Sunderland’s next managerial appointment is vital; perhaps the most important decision that Ellis Short and Martin Bain will make in a long time.
In that regard, championing a relative rookie who has less than 100 games as a manager under his belt sounds like madness, but Barnsley's Paul Heckingbottom stands out as a strong candidate for the role.
Heckingbottom - who turned 40 this summer gone, has been described as one of the brightest young managers in England, leading The Tykes to a Football League Trophy victory, League One Play-Off Final victory, and the club's highest league finish since 1999/2000.
Heckingbottom started his professional career at Sunderland, and despite making no appearances, his time at the club is likely to have provided him with a pre-existing understanding of its culture and its position within the community. He understands that the "attachment that the fans have with the players [at Barnsley] is crucial," and will appreciate the same connection that fans crave at Sunderland.
The uncertainty surrounding the club's financial future, and indeed that of Short himself, is likely to deter some managers. On the other hand, the fact remains that Sunderland are a big club, one of the biggest in the Championship.
The chance to manage a club of this size, with the facilities available to the new manager, will prove an attractive proposition for some; a chance to step up, despite the fact we find ourselves rooted to the foot of the table currently. The manner in which Heckingbottom has spoken about the situation at Barnsley makes it seem unlikely that Sunderland's would deter him.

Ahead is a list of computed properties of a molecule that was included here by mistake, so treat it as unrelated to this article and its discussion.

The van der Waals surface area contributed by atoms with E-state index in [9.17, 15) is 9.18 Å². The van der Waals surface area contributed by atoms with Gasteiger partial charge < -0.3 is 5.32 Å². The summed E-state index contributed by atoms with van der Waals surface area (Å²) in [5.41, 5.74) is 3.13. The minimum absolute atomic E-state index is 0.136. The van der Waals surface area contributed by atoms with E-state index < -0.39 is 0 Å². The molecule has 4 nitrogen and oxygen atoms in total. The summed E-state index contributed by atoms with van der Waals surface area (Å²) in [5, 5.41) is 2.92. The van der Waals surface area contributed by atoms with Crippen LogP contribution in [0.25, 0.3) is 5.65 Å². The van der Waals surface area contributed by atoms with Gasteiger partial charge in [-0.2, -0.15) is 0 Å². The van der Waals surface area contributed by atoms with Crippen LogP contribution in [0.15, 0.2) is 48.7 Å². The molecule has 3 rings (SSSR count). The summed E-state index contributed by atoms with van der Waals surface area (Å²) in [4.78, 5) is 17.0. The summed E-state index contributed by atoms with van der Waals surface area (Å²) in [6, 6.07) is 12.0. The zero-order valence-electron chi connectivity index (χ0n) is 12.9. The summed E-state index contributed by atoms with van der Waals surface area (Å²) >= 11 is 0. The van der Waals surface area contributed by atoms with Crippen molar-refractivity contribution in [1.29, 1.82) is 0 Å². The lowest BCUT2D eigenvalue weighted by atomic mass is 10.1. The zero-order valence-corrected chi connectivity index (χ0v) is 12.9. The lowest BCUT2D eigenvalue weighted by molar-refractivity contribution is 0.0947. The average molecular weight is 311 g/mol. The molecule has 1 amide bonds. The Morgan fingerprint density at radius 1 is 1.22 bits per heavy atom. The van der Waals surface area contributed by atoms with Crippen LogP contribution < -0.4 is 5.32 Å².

Perhaps most importantly, he has shown an ability to manage a club with limited financial resources, something that should resonate with the Sunderland hierarchy.
Therefore, the club's financial restrictions are unlikely to deter him from the job. He explained Barnsley's situation to fcbusiness magazine in February:
Literally every penny counts. The difficulty we face is keeping hold of players, putting even more money in and building to get on the next level. So we have to be cute in how we use contracts to tie players down and maximise the value of each player when we sell them. That money then needs to be reinvested in the right way.
We know we are not on a level playing field. Our budget will be the lowest in the Championship. We have a small squad and a small coaching staff. We are playing against teams who have individual players on more money a week than our entire group of players combined. That is the difficulty we face, but we try to maximise what we have and get the most out of it.
Rather than dwell on their financial situation, Heckingbottom has shown a belief in the players at his disposal and a determination to extract the maximum results from his resources. He is pragmatic, yet totally confident in the club's abilities: